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Union organiser John Kerr said KiwiRail was "riding roughshod" over Hillside workers and their collective employment agreement by bringing in the contractors.
KiwiRail chief executive Jim Quinn rejected the allegation and said contractors were often used for "short-term work".
Hillside had recently received a job from its network business for some "urgent assembly and repair", which was expected to last between two and three months, he said.
"It would be inappropriate to recruit full-time employees for this work," Mr Quinn said.
It is understood about six individual contractors have been brought in to work alongside the engineering workshop's production roster of 95 staff.
Hillside had brought in contractors who were "mainly" from other local Dunedin businesses, Mr Quinn said.
"Hillside has always used contractors for short-term work and tasks that require skills we don't have internally. This number fluctuates daily."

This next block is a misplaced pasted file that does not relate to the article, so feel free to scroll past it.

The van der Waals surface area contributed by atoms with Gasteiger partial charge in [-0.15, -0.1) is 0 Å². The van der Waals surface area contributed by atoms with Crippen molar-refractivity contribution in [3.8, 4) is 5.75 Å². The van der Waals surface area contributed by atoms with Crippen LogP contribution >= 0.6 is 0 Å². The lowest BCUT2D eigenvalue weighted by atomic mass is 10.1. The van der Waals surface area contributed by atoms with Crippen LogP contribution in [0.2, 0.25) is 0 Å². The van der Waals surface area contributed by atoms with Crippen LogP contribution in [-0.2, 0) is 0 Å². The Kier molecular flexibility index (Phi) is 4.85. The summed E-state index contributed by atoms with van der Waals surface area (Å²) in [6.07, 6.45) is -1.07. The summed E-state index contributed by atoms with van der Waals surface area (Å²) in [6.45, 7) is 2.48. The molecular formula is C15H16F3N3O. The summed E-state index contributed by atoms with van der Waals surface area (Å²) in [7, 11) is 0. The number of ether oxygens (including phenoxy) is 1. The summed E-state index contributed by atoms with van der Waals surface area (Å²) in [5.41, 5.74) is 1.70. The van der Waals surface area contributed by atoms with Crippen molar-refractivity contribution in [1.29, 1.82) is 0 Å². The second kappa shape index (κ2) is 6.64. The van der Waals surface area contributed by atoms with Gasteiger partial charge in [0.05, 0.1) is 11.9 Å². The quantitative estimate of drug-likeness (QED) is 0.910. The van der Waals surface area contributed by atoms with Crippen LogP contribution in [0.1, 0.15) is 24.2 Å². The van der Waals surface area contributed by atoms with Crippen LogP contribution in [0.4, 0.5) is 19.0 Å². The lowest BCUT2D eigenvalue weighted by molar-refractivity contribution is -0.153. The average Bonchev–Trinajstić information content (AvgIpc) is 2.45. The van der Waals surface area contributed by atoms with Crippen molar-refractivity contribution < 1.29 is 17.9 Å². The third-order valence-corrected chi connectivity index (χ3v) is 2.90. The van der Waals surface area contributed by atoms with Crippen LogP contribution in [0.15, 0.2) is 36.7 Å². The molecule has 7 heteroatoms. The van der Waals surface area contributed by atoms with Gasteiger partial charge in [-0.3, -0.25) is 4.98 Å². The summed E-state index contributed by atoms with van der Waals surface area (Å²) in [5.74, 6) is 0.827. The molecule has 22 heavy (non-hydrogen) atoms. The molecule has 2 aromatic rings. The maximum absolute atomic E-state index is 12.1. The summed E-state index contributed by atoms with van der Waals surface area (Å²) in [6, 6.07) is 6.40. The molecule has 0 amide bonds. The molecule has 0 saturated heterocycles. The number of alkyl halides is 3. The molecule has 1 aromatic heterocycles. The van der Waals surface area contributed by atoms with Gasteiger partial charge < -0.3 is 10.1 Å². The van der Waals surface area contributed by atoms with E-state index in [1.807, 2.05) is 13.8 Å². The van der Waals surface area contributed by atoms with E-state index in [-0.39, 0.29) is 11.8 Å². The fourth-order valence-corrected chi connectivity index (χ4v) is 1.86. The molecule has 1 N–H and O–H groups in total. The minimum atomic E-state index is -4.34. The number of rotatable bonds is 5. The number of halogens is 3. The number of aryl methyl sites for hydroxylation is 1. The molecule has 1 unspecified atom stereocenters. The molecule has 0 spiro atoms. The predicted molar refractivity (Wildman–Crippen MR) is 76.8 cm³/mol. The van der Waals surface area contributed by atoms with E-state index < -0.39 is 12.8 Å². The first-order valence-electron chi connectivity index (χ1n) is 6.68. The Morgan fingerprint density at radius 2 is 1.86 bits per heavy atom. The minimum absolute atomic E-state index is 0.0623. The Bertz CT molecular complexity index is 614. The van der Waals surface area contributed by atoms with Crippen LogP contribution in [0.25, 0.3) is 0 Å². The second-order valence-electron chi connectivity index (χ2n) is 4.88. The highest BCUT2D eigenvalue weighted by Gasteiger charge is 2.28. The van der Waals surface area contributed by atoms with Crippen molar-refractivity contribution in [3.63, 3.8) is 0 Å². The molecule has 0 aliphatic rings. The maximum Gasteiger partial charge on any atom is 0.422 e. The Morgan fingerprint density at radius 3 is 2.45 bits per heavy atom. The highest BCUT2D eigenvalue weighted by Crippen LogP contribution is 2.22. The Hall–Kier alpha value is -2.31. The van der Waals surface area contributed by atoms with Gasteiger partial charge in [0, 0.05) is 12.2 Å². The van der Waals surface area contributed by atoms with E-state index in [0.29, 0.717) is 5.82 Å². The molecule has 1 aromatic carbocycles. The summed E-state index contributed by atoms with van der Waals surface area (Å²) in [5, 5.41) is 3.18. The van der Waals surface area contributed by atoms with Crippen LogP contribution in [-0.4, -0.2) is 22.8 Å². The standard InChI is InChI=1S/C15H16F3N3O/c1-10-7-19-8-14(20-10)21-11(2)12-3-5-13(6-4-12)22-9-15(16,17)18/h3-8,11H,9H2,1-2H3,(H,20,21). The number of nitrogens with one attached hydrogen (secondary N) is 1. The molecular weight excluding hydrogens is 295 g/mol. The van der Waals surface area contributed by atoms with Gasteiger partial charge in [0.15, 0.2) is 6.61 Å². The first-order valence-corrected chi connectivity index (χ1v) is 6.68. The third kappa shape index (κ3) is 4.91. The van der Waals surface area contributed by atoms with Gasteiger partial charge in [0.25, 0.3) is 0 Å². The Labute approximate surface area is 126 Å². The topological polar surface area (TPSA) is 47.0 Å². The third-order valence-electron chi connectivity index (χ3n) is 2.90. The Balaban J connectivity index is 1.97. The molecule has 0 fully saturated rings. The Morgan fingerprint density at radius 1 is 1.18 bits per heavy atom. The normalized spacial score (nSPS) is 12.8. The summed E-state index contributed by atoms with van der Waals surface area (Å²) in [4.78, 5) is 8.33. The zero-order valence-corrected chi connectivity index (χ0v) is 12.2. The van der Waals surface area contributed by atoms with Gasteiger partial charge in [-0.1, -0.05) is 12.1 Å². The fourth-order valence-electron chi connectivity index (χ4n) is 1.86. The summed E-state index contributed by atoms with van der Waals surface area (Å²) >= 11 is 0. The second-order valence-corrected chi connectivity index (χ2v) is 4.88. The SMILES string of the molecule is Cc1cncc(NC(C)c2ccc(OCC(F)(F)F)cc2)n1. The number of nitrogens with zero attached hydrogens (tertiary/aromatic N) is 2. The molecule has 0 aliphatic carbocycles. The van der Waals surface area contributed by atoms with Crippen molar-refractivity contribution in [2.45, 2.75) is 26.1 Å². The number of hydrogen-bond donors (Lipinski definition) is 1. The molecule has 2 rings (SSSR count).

Contractors brought in on a short-term basis have included plumbers and glass installation specialists, he said.
Mr Kerr said there had been a loss of faith at Hillside about how KiwiRail had managed the engineering workshops.
The new contracts and recent surge in work had brought more overtime hours for production staff, he said.
While there were obvious financial benefits for individual workers, many were questioning whether redundancies announced in July were necessary, given a lack of ongoing work was cited as a reason for job cuts.
"They're feeling bloody guilty when their mates have had to go down the road," Mr Kerr said.
KiwiRail management had made a mistake about cutting the 44 jobs and "they don't want to admit it".
Hillside union delegates are meeting today to discuss the matter.